If you’ve ever heard of glycogen, via this site, school, or somewhere else, you understand that glycogen is a massive reason why our body is able to function in various circumstances. From having an existence between meals to high intensity activity, glycogen is the key player to these facets of our existence. If you are not familiar with this, I would recommend reading a general article on glycogen to grasp greater context. Glycogen, however, cannot be used directly by our metabolism. After its storage (glycogenesis), it must go through certain steps to then be re-released as a viable form of energy and it is in this article we will examine, step by step, the mechanism that allow our glycogen to be used by our body. Let’s dive in.
What is glycogenolysis?
Glycogenolysis is, in the simplest form, the breakdown of glycogen into a form of energy that can be readily be used by the body - glucose .
Where does it occur?
Glycogenolysis occurs, primarily, in the cytoplasm of the liver and muscle cells .
Why does it matter?
While it is important to have glucose stored in the form of glycogen when there is an abundance of glucose, it is equally important to be able to use that glycogen when there is a shortage of energy. In cases of intense exercise, for example, the body goes through glycogenolysis to meet demand with supply .
How does glycogenolysis occur?
Now that we understand what this all is and why this process occurs in a countless number of cells of our body, let us go ahead and examine exactly how this all occurs.
Step 1: UDP-Glucose --> Glucose-1-Phosphate
You may or may not be aware that Uridine Di-Phosphate Glucose is considered the “activated” form of glucose that allows it to be stored as a residue in a glycogen chain. If you are unaware of this fact, please read the Glycogenesis article as it is from this article’s final point that we will need to circle back through various steps. Otherwise, simply know that Uridine Di-Phosphate Glucose is used to create glycogen chains and branches. These activated forms of glucose (again, UDP-Glucose) are held together in chains by alpha 1g4 glycosidic bonds and 1g6 glycosidic bonds. The majority of the glucose residues are held together by 1g4 glycosidic bonds, yet at the intersection point between each glycogen branch and glycogen chain, there is a 1g6 glycosidic bond. This first step occurs by breaking these bonds to release glucose for enzymes to run their course. Let us examine this concept further by looking at how things occur at the site of each bond.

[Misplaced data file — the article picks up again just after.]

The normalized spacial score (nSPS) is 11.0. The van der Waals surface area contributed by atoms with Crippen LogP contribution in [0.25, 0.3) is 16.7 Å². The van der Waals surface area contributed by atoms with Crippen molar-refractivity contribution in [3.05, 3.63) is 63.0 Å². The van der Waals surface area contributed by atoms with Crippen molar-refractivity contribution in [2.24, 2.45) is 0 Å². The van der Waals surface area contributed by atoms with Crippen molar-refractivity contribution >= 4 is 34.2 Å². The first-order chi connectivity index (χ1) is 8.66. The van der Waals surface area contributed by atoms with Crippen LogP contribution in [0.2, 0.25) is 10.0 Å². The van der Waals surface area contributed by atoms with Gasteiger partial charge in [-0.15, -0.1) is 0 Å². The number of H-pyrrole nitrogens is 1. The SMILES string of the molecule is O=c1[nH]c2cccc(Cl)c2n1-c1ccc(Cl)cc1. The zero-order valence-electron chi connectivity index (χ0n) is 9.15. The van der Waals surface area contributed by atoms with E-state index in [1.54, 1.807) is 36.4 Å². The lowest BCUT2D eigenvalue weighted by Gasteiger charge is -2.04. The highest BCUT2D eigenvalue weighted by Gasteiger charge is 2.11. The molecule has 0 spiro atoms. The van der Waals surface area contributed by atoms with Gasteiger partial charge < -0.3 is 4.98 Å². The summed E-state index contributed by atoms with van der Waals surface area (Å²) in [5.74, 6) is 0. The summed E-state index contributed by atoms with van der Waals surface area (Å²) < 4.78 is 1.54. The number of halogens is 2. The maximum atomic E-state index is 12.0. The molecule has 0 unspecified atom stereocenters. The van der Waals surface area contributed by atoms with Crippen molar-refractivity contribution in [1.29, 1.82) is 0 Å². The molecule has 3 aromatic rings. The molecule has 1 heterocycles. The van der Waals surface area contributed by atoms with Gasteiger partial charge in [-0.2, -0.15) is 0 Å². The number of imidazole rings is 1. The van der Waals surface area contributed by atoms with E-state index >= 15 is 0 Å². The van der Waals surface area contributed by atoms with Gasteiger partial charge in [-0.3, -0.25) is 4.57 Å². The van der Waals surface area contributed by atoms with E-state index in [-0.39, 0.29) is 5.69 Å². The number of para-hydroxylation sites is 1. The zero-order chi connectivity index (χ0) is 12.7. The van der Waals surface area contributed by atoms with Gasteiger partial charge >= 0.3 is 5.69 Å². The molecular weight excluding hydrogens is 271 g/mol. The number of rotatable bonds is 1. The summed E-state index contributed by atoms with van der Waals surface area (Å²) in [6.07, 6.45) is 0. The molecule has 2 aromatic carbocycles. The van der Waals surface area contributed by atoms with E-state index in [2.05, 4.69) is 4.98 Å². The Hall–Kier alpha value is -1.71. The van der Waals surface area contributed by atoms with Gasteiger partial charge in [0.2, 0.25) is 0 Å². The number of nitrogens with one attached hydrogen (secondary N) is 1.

a 1g4 glycosidic bonds (Glycogen Phosphorylase)
As we know, activated glucose is stuck together by 1g4 glycosidic bonds. To break these bonds apart and free glucose to be acted upon in later metabolic steps, the enzyme Glycogen Phosphorylase cleaves the bond and phosphorylates the glucose molecule. In doing so, it creates Glucose-1-Phosphate. Glycogen Phosphorylase can only cleave bonds up to 4 residues away from the base glycogen chain – at this point, the following enzyme takes over .
How is Glycogen Phosphorylase able to phosphorylate glucose?
Evidently, the enzyme Glycogen Phosphorylase needs to acquire a phosphoral group from somewhere to then transfer that phosphate to glucose to create Glucose-1-Phosphate. Glycogen Phosphorylase has two states of “being” between “on”, called relaxed, and “off”, called tense . When tense, the enzyme does not have a phosphate to give, but when another enzyme called Phosphorylase Kinase gives a phosphate it becomes relaxed and is now able to phosphorylate glucose. It is also possible for Glycogen Phosphorylase to be activated by a high amount of Adenosine Monophosphate (AMP indicating a low energy state of the cell) .
a 1g6 glycosidic bonds (Debranching Enzyme)
While 1g4 glycosidic bonds make up the majority of the bonds in glycogen, the base bond that attaches the many residues of glucose, that make up a glycogen branch, to a glycogen chain are held there by a 1g6 glycosidic bonds. In this case, a separate enzyme by the name of Debranching Enzyme must act upon these bonds, and for good reason – let’s examine.
A) 4-a-D-glucanotransferase (or glucosyltranferase)
Debranching Enzyme has two distinct functions, because it has two distinctive active sites. 4-a-D-glucanotransferase, is the first of these active sites and serves as a transfer site for glucose residues. Better explained, as Debranching Enzyme comes into play once Glycogen Phosphorylase can no longer cleave and phosphorylate, this means that Debranching Enzyme begins working once Glycogen Phosphorylase reaches the last 4 glucose residues of a glycogen chain and is forced to stop; at this point, Debranching Enzyme will move the remainder of the glucose residues attached via a 1g4 glycosidic bonds (a total of 3 residues of the 4) to a different glycogen chain – it does this via the 4-a-D-glycanotransferase active site on the enzyme .
B) Amylo a 1,6 glucosidase (or glucosidase)